By Alan Chester, VP of Ecommerce at Luzern
In this age of “Commerce everywhere”, brands need to be available to consumers on whichever channel they prefer to shop, be that on Amazon, a branded webstore, and/or on the many other big or niche online marketplaces emerging across the world.
According to a report from Forrester, 77% of brand decision-makers say that online marketplaces are growing faster than their traditional wholesale business. As brands were looking to replace sales due to closed stores during the pandemic, marketplaces represented an attractive route to online shoppers. That trend is set to continue, even as the brick and mortar retail world reopens, brands are continuing to optimise their digital eCommerce channels.
Adapting to this new competitive multi-channel landscape is one of, if not, the most pressing challenge facing eCommerce brands today, but it is not a straightforward expansion to make the leap from Amazon to the growing choice of specialist and regional online marketplaces. Going multi-marketplace requires agility, strong partnerships, and a clear strategy to turn opportunities into sustainable, profitable long-term growth.
So why would brands look beyond Amazon? it is undeniably the biggest, and wouldn’t it be easier just to stick with the market leader? Pre-pandemic, there may have been an argument for that, but Covid-19 has had a major impact on consumer behaviours. According to McKinsey, during the peak three months of Covid-19, the US e-commerce market saw ten years’ worth of growth. While Amazon is still the dominant force, several other key players in the marketplace saw explosive growth and customer acquisition on the back of the pandemic. Headlines such as ‘Walmart maintains growth with online sales up 37%’; ‘eBay reports better that expected results’ and ‘Best Buy’s incredible 2020 online sales’ underlined the phenomenon.
Customer buying behaviours have not only extended beyond Amazon but there is a real Covid-driven desire to support local and specialist marketplaces too, to spread the consumer spend more among smaller businesses rather than the behemoths.
Today, brands need to be where their customers are – these flourishing existing and new marketplaces give brands a unique opportunity to present their products to a massive new source of shoppers, to grow revenue, and to increase profitability. A wider range of marketplaces means a wider opportunity for revenue. Going multi-marketplaces also de-risks the dependency on Amazon, a platform that can be inflexible as brands grow. Even established brands can face challenges such as lost control of pricing, margin pressure, list suppression and the overhead of managing returns.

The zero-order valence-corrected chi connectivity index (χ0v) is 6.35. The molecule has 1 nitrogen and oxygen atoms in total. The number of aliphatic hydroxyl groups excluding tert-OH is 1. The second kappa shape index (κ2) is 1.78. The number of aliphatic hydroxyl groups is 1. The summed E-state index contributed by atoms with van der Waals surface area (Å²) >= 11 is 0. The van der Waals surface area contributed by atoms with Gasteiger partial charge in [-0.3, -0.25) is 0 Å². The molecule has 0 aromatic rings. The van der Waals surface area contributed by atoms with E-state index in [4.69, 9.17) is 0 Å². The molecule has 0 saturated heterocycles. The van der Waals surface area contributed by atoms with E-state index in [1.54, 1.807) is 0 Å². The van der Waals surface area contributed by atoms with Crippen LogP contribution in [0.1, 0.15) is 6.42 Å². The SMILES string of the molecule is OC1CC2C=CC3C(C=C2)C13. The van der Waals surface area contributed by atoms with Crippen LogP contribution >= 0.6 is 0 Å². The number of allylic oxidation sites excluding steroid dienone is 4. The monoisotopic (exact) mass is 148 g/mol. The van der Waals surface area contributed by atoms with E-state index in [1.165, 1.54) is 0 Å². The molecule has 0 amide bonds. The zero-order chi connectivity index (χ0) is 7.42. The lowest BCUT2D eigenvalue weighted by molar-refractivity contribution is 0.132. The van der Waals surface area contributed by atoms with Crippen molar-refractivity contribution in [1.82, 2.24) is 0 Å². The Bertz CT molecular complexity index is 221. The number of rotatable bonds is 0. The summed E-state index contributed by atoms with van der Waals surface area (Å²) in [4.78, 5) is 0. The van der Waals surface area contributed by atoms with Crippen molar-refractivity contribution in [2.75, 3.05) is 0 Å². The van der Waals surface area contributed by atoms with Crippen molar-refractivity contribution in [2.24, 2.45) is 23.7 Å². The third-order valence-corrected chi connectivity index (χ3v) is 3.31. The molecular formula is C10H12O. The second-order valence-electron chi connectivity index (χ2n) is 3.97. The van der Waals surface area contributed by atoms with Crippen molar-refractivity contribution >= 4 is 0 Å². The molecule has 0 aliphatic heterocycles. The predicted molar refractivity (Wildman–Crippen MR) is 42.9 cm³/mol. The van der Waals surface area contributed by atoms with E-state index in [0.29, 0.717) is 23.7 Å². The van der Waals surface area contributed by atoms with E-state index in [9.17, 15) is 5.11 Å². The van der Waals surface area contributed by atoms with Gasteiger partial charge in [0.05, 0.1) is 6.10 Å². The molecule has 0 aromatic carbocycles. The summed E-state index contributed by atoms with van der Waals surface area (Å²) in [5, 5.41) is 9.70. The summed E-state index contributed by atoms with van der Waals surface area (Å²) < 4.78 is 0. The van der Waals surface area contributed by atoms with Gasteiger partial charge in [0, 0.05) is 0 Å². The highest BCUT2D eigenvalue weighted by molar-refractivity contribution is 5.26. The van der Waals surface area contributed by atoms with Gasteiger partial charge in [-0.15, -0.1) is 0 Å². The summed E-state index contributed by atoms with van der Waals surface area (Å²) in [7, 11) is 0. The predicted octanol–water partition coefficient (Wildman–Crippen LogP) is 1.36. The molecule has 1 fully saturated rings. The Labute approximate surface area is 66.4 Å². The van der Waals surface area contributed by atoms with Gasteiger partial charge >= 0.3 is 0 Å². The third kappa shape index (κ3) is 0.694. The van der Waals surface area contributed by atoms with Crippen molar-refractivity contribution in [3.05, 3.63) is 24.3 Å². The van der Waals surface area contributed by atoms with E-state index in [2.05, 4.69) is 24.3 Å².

A multi-marketplace strategy means brands need to seize the initiative – to get in fast when new marketplace opportunities open up in order to get ahead of the competition. Brands must ensure best in class content, customer buying experience and visibility, with complementary targeted marketing campaigns and promotions.
Across multi-marketplaces, brands need to control their online brand presence, their image and their customers’ experience to ensure expectations are met, if not exceeded. It is of critical importance that the product is presented consistently in the most appealing way, with high quality images, comprehensive descriptions, and carefully chosen keywords for search engine optimisation. It’s essential to get the product optimised, to build rankings and listings in order to build new customer bases.
Selling products on multiple marketplaces gives brands a cost-effective – and sometimes free – way of testing and seeing which approach is most effective depending on the marketplace or the region. This also enables brands to learn about the marketplaces that are best placed to support their products and enhance their business. Marketplaces such as OnBuy and Debenhams in the UK, Allegro in Poland and Bol in the Netherlands are putting a great deal of investment into building their profile and their capabilities. Specialist sites like Zalando and ManoMano are expanding beyond their key markets and product offerings, building up a complete fulfilment infrastructure including warehouses and delivery mechanisms to become true competitors to Amazon and take control of the final mile of the customer journey.
It is a terrific time to be a consumer as there is an ever-expanding selection of sites to browse – akin to having a constantly extending high street, but without having to leave home. This means it is a hugely exciting time to be a brand that can be nimble and quick in order to keep pace with this online expansion – to be where the online shoppers are, wherever channel that may be, and to ensure conversion and profitability.
Customer expectations have been heightened by the increased competition online – in terms of price, ease of purchase, ease of return, quality of delivery – all need to be seamless and flawless. Moving into new marketplaces is complex and can be messy if not approached correctly. Brands need a complete go-to-market strategy to advance successfully beyond Amazon and stand out from the crowds.